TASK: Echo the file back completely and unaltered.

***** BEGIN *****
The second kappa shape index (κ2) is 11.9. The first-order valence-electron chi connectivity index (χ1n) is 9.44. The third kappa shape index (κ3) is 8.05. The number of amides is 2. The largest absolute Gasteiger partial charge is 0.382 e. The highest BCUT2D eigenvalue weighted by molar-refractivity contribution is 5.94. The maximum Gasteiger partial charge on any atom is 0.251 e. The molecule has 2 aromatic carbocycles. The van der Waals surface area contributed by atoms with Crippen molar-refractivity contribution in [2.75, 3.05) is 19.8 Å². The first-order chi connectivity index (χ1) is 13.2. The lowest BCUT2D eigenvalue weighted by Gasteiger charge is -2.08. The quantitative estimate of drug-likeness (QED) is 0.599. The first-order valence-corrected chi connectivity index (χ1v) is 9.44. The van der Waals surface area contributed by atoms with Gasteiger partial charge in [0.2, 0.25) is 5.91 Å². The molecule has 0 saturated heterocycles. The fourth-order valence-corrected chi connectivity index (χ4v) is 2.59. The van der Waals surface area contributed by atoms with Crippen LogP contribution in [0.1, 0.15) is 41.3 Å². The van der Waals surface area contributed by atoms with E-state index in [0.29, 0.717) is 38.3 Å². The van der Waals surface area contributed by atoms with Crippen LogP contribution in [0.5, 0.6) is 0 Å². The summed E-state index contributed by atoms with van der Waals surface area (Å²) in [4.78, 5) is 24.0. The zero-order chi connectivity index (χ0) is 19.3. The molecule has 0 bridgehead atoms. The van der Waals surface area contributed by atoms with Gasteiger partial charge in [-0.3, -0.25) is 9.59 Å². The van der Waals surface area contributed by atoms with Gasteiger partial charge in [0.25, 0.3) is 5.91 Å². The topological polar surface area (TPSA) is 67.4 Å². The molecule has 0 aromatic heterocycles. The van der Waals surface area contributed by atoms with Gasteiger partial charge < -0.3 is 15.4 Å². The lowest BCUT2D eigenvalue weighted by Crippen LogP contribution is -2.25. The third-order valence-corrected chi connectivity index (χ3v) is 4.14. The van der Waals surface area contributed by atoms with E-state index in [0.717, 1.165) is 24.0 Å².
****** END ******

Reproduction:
The second kappa shape index (κ2) is 11.9. The first-order valence-electron chi connectivity index (χ1n) is 9.44. The third kappa shape index (κ3) is 8.05. The number of amides is 2. The largest absolute Gasteiger partial charge is 0.382 e. The highest BCUT2D eigenvalue weighted by molar-refractivity contribution is 5.94. The maximum Gasteiger partial charge on any atom is 0.251 e. The molecule has 2 aromatic carbocycles. The van der Waals surface area contributed by atoms with Crippen molar-refractivity contribution in [2.75, 3.05) is 19.8 Å². The first-order chi connectivity index (χ1) is 13.2. The lowest BCUT2D eigenvalue weighted by Gasteiger charge is -2.08. The quantitative estimate of drug-likeness (QED) is 0.599. The first-order valence-corrected chi connectivity index (χ1v) is 9.44. The van der Waals surface area contributed by atoms with Gasteiger partial charge in [0.2, 0.25) is 5.91 Å². The molecule has 0 saturated heterocycles. The fourth-order valence-corrected chi connectivity index (χ4v) is 2.59. The van der Waals surface area contributed by atoms with Crippen LogP contribution in [0.1, 0.15) is 41.3 Å². The van der Waals surface area contributed by atoms with E-state index in [0.29, 0.717) is 38.3 Å². The van der Waals surface area contributed by atoms with Crippen LogP contribution in [0.5, 0.6) is 0 Å². The summed E-state index contributed by atoms with van der Waals surface area (Å²) in [4.78, 5) is 24.0. The zero-order chi connectivity index (χ0) is 19.3. The molecule has 0 bridgehead atoms. The van der Waals surface area contributed by atoms with Gasteiger partial charge in [-0.3, -0.25) is 9.59 Å². The van der Waals surface area contributed by atoms with Gasteiger partial charge in [0.25, 0.3) is 5.91 Å². The topological polar surface area (TPSA) is 67.4 Å². The molecule has 0 aromatic heterocycles. The van der Waals surface area contributed by atoms with Gasteiger partial charge < -0.3 is 15.4 Å². The lowest BCUT2D eigenvalue weighted by Crippen LogP contribution is -2.25. The third-order valence-corrected chi connectivity index (χ3v) is 4.14. The van der Waals surface area contributed by atoms with E-state index in [0.717, 1.165) is 24.0 Å².